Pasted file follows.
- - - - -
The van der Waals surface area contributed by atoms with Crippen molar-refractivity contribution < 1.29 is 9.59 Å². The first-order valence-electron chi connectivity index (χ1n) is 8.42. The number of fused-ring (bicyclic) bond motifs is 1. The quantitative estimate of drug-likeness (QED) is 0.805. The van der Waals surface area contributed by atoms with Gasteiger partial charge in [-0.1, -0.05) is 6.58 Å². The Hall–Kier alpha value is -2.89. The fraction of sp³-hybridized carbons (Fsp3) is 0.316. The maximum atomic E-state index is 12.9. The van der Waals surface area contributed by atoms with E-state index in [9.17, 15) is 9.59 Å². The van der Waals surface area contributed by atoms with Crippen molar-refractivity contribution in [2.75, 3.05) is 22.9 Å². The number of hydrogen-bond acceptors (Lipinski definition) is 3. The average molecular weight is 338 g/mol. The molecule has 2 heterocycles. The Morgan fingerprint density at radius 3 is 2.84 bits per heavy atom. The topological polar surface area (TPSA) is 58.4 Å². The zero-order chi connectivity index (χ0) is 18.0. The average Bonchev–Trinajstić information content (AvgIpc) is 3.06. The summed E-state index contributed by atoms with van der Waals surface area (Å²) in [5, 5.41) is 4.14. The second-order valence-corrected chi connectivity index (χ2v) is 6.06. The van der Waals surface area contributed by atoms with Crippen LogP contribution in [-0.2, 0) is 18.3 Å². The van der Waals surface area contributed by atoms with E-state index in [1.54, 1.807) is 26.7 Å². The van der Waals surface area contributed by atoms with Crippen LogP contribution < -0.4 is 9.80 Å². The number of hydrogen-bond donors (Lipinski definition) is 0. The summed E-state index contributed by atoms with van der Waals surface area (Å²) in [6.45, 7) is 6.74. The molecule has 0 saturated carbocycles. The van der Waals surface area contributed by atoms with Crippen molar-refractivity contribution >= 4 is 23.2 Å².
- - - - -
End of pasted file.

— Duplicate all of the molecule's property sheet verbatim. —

The van der Waals surface area contributed by atoms with Crippen molar-refractivity contribution < 1.29 is 9.59 Å². The first-order valence-electron chi connectivity index (χ1n) is 8.42. The number of fused-ring (bicyclic) bond motifs is 1. The quantitative estimate of drug-likeness (QED) is 0.805. The van der Waals surface area contributed by atoms with Gasteiger partial charge in [-0.1, -0.05) is 6.58 Å². The Hall–Kier alpha value is -2.89. The fraction of sp³-hybridized carbons (Fsp3) is 0.316. The maximum atomic E-state index is 12.9. The van der Waals surface area contributed by atoms with E-state index in [9.17, 15) is 9.59 Å². The van der Waals surface area contributed by atoms with Crippen molar-refractivity contribution in [2.75, 3.05) is 22.9 Å². The number of hydrogen-bond acceptors (Lipinski definition) is 3. The average molecular weight is 338 g/mol. The molecule has 2 heterocycles. The Morgan fingerprint density at radius 3 is 2.84 bits per heavy atom. The topological polar surface area (TPSA) is 58.4 Å². The zero-order chi connectivity index (χ0) is 18.0. The average Bonchev–Trinajstić information content (AvgIpc) is 3.06. The summed E-state index contributed by atoms with van der Waals surface area (Å²) in [5, 5.41) is 4.14. The second-order valence-corrected chi connectivity index (χ2v) is 6.06. The van der Waals surface area contributed by atoms with Crippen LogP contribution in [-0.2, 0) is 18.3 Å². The van der Waals surface area contributed by atoms with E-state index in [1.54, 1.807) is 26.7 Å². The van der Waals surface area contributed by atoms with Crippen LogP contribution < -0.4 is 9.80 Å². The number of hydrogen-bond donors (Lipinski definition) is 0. The summed E-state index contributed by atoms with van der Waals surface area (Å²) in [6.45, 7) is 6.74. The molecule has 0 saturated carbocycles. The van der Waals surface area contributed by atoms with Crippen molar-refractivity contribution >= 4 is 23.2 Å².